Majority Of U.S. Coal Plants Contaminating Groundwater With Toxic Chemicals, Report Finds
Most U.S. coal plants are contaminating nearby groundwater with toxic chemicals, including arsenic, lithium, and chromium, a new analysis by environmental groups released Monday found.
The report, published by the Environmental Integrity Project and Earthjustice, found that 91% of U.S. coal-fired power plants (or 242 of the 265 plants that monitor groundwater) were contaminating the water. More than half of these plants reported unsafe levels of arsenic, which is linked to cancer; and lithium, linked to neurological damage, The Guardian reports.
During his 2016 campaign, President Donald Trump vowed to revive the coal industry by rolling back Obama-era regulations on mining. In 2017, the president signed an executive order to overturn the Clean Power Plan, a set of Environmental Protection Agency regulations that sought to cut carbon dioxide emissions, which come mostly from coal-fired plants. The EPA is now being run by Andrew Wheeler, a former coal lobbyist.
“At a time when the EPA — now being run by a coal lobbyist — is trying to roll back federal regulations on coal ash, these new data provide convincing evidence that we should be moving in the opposite direction,” Abel Russ, lead author of the report and attorney for the Environmental Integrity Project, said in a statement.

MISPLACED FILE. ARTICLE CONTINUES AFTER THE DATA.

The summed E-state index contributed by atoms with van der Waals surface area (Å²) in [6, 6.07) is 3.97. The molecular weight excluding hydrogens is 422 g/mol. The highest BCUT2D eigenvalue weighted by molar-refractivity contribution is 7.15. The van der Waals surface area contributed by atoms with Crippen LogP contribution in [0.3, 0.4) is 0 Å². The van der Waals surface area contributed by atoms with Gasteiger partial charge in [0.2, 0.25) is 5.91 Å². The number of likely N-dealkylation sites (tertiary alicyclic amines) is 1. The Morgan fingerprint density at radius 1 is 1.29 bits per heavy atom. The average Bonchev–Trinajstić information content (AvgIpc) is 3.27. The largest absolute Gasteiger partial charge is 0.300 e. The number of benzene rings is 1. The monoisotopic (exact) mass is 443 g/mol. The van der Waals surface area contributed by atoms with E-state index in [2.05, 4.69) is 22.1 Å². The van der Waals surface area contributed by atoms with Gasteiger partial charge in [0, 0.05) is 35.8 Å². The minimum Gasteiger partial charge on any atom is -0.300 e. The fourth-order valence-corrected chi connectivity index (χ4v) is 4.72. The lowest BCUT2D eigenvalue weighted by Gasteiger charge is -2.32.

Russ told The Guardian: “The pollution is basically everywhere you look.”
The report noted that the data alone does not prove that drinking water supplies near coal facilities are contaminated, but added that the companies are not required to routinely test drinking water wells, according to the Washington Post.
It also detailed instances of coal-contaminated residential drinking water, mostly in rural areas including parts of Illinois, Maryland, and Montana, with one of the most contaminated sites in the country in Belmont, N.C.
When reached for comment, an EPA spokesperson told Fortune that the agency is currently reviewing the Environmental Integrity Project report. The spokesperson added: “The federal regulations for the disposal of coal combustion residuals (CCR), finalized in 2015, require groundwater monitoring as a first step in a process to monitor and assess contaminants from CCR units. Where contamination is detected above specified levels, the regulations require the owner or operator of the facility to initiate measures to clean up the contamination.”